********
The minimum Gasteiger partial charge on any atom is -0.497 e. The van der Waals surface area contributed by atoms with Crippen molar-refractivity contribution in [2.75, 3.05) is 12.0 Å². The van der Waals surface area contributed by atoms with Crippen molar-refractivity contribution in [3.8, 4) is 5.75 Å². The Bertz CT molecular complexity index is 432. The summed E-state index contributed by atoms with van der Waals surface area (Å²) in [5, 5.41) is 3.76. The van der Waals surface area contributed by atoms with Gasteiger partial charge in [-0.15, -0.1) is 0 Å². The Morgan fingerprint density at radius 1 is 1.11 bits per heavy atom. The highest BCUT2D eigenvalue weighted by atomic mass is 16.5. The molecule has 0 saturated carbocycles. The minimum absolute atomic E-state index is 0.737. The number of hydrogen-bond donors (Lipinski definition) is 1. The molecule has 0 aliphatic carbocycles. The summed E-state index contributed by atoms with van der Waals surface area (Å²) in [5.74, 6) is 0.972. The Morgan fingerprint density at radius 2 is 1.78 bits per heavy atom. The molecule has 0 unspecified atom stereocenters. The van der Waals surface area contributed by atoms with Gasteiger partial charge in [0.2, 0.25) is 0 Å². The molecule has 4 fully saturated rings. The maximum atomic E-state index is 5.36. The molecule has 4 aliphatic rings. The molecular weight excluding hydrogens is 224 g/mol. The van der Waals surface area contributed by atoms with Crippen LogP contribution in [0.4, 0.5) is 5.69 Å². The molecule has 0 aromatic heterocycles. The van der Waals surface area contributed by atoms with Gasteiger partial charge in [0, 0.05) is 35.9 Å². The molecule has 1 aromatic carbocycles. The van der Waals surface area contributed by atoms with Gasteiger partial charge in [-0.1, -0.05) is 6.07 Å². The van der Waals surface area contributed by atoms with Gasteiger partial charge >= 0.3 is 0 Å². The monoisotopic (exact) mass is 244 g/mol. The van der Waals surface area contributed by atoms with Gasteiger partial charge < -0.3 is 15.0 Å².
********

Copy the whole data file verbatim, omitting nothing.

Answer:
The minimum Gasteiger partial charge on any atom is -0.497 e. The van der Waals surface area contributed by atoms with Crippen molar-refractivity contribution in [2.75, 3.05) is 12.0 Å². The van der Waals surface area contributed by atoms with Crippen molar-refractivity contribution in [3.8, 4) is 5.75 Å². The Bertz CT molecular complexity index is 432. The summed E-state index contributed by atoms with van der Waals surface area (Å²) in [5, 5.41) is 3.76. The van der Waals surface area contributed by atoms with Gasteiger partial charge in [-0.15, -0.1) is 0 Å². The Morgan fingerprint density at radius 1 is 1.11 bits per heavy atom. The highest BCUT2D eigenvalue weighted by atomic mass is 16.5. The molecule has 0 saturated carbocycles. The minimum absolute atomic E-state index is 0.737. The number of hydrogen-bond donors (Lipinski definition) is 1. The molecule has 0 aliphatic carbocycles. The summed E-state index contributed by atoms with van der Waals surface area (Å²) in [5.74, 6) is 0.972. The Morgan fingerprint density at radius 2 is 1.78 bits per heavy atom. The molecule has 0 unspecified atom stereocenters. The van der Waals surface area contributed by atoms with Gasteiger partial charge in [0.2, 0.25) is 0 Å². The molecule has 4 fully saturated rings. The maximum atomic E-state index is 5.36. The molecule has 4 aliphatic rings. The molecular weight excluding hydrogens is 224 g/mol. The van der Waals surface area contributed by atoms with Crippen LogP contribution in [0.4, 0.5) is 5.69 Å². The molecule has 0 aromatic heterocycles. The van der Waals surface area contributed by atoms with Gasteiger partial charge in [0, 0.05) is 35.9 Å². The molecule has 1 aromatic carbocycles. The van der Waals surface area contributed by atoms with Gasteiger partial charge in [-0.1, -0.05) is 6.07 Å². The van der Waals surface area contributed by atoms with Gasteiger partial charge >= 0.3 is 0 Å². The monoisotopic (exact) mass is 244 g/mol. The van der Waals surface area contributed by atoms with Gasteiger partial charge < -0.3 is 15.0 Å².